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Coronavirus - Frequently Asked Questions

How is this coronavirus transmitted?
This is a new coronavirus strain (severe acute respiratory syndrome coronavirus 2 or (SARS-CoV-2)) —only identified in December 2019— that is causing the disease Covid-19. Investigations are ongoing, but it’s believed people with the virus transmit it mainly through droplets created when they talk, cough, and sneeze. Touching contaminated objects puts the infected droplets onto your hands, which can enter your nose, eyes, and/or mouth when you touch your face. For the latest information, visit the CDC's website.
How can we prevent transmitting this virus (and others like seasonal flu)?
Maintain good personal hygiene and ensure safe food practices.
  • Wash your hands frequently. Scrub hands for at least 20 seconds.
  • Use alcohol-based sanitizer when soap and water are not readily available.
  • Cough or sneeze into your arm or sleeve to avoid contaminating your hands.
  • Avoid touching your face.
  • Ensure food, including eggs, is cooked thoroughly.
  • Do not share food, drink, or personal items.
  • Get your flu vaccine.
Other recommendations for potentially avoiding exposure include:
  • Do not visit wet markets (a market selling fresh meat, fish, produce, and other perishable goods) or farms.
  • Avoid direct contact with animals (live or dead) and their environment.
  • Do not touch surfaces that may be contaminated with droppings.
  • Avoid contact with stray animals (cats, dogs, rodents, birds, and bats).
  • Keep some distance from people who are obviously sick. Don’t let them cough or sneeze on you.
  • Avoid activities where you are likely to be exposed to large groups of people.
  • Do not travel if you are sick.
What should I do if I’m think I have been exposed to COVID-19?
Call your healthcare professional if you feel sick with fever, cough, or difficulty breathing, particularly if you have been in close contact with a person known to have COVID-19, or if you live in or have recently traveled from an area with ongoing spread of COVID-19.  Your healthcare professional will work with your state’s public health department and CDC to determine if you need to be tested for COVID-19 and/or can advise on treating symptoms.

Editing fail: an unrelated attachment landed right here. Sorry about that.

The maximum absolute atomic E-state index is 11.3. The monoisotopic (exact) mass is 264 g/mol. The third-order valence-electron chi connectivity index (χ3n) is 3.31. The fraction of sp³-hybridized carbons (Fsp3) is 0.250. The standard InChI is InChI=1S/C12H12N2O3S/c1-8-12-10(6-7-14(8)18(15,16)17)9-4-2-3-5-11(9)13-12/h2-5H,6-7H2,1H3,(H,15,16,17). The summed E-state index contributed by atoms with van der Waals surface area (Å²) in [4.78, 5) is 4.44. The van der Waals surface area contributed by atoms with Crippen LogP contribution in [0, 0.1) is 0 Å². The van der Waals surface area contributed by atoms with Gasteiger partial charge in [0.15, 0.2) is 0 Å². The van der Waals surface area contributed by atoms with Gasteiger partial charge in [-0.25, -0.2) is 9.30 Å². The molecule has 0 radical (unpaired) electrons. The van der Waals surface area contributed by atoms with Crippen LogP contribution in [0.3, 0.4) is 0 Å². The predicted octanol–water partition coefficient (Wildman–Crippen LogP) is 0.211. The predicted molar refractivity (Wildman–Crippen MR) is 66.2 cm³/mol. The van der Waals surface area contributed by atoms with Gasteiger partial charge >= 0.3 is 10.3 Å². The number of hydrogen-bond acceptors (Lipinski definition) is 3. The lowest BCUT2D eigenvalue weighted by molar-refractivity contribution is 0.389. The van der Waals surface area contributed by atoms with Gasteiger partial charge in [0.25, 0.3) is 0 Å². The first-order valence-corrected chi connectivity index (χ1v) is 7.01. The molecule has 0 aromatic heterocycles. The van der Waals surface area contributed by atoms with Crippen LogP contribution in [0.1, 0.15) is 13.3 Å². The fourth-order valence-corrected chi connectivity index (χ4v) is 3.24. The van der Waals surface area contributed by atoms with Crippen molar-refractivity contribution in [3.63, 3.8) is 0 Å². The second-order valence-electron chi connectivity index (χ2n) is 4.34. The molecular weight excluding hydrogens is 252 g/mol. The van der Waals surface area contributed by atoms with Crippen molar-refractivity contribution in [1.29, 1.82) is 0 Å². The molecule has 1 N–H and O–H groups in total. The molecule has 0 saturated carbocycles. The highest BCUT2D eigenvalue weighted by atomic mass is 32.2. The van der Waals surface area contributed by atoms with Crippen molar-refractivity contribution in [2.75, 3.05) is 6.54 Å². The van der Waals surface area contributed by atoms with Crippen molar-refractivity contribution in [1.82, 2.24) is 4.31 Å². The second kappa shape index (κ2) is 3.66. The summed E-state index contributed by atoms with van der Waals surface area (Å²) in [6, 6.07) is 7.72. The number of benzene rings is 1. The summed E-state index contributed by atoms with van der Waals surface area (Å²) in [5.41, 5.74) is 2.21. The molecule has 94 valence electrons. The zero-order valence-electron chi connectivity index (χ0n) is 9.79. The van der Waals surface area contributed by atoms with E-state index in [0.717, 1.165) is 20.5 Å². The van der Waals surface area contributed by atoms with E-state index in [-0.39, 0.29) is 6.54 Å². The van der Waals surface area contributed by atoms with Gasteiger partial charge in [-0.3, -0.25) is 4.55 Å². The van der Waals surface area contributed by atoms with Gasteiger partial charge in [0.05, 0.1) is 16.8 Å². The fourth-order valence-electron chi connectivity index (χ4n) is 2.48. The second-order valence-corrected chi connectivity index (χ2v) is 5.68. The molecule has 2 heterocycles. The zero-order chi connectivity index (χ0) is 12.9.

Preparedness:
What tips can you share for an emergency preparedness plan?
​​​​​​​
For this, and any emergency, it is a good idea for every individual and family to have an emergency preparedness plan. Some tips include:
  • Store a two-week supply of water and food including for your pets.
  • Periodically check you and your family (including pets) have any regular prescription drugs stocked to ensure a continuous supply in your home.
  • Have any nonprescription drugs and other health supplies on hand, including pain relievers, stomach remedies, cough and cold medicines, fluids with electrolytes, and vitamins.
  • Get copies and maintain electronic versions of health records (for you and your pets) from doctors, hospitals, pharmacies, and other sources and store them, for personal reference. Get help accessing electronic health records
  • Talk with family members and loved ones about how they (and their pets) would be cared for if they got sick, or what will be needed to care for them in your home.
  • Learn how your children’s schools plan to handle any outbreak.
  • Practice other good health habits. Get plenty of sleep, be physically active, manage your stress, drink plenty of fluids, and eat nutritious food.
Where can I find more info?
We recommend visiting the Department of Homeland Security's Ready.gov disaster preparedness site,
 

Additional links

INNJA Day Celebration in Kathmandu Nepal- March 1, 2020.
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INNJA Day Celebration in Virginia, USA: March 1, 2020.
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Fund drive to save life of Journalist Kamal Poudel. 
Save life of Journalist Kamal Poudel- Donate here

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